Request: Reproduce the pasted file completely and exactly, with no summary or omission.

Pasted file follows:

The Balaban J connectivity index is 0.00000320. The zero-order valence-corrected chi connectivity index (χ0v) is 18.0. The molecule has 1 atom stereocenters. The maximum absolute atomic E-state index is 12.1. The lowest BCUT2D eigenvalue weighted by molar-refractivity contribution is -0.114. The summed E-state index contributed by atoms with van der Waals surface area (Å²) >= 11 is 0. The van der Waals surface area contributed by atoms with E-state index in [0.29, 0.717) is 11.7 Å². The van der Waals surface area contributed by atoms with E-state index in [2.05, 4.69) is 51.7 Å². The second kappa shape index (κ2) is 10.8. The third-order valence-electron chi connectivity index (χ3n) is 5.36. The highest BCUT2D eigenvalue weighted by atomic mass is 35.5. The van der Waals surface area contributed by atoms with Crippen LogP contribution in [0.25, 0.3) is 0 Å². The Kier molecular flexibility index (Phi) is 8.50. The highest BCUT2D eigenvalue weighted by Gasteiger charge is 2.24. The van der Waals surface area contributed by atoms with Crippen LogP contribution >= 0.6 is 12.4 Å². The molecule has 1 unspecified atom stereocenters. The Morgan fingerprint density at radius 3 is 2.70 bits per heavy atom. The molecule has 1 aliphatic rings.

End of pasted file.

The Balaban J connectivity index is 0.00000320. The zero-order valence-corrected chi connectivity index (χ0v) is 18.0. The molecule has 1 atom stereocenters. The maximum absolute atomic E-state index is 12.1. The lowest BCUT2D eigenvalue weighted by molar-refractivity contribution is -0.114. The summed E-state index contributed by atoms with van der Waals surface area (Å²) >= 11 is 0. The van der Waals surface area contributed by atoms with E-state index in [0.29, 0.717) is 11.7 Å². The van der Waals surface area contributed by atoms with E-state index in [2.05, 4.69) is 51.7 Å². The second kappa shape index (κ2) is 10.8. The third-order valence-electron chi connectivity index (χ3n) is 5.36. The highest BCUT2D eigenvalue weighted by atomic mass is 35.5. The van der Waals surface area contributed by atoms with Crippen LogP contribution in [0.25, 0.3) is 0 Å². The Kier molecular flexibility index (Phi) is 8.50. The highest BCUT2D eigenvalue weighted by Gasteiger charge is 2.24. The van der Waals surface area contributed by atoms with Crippen LogP contribution >= 0.6 is 12.4 Å². The molecule has 1 unspecified atom stereocenters. The Morgan fingerprint density at radius 3 is 2.70 bits per heavy atom. The molecule has 1 aliphatic rings.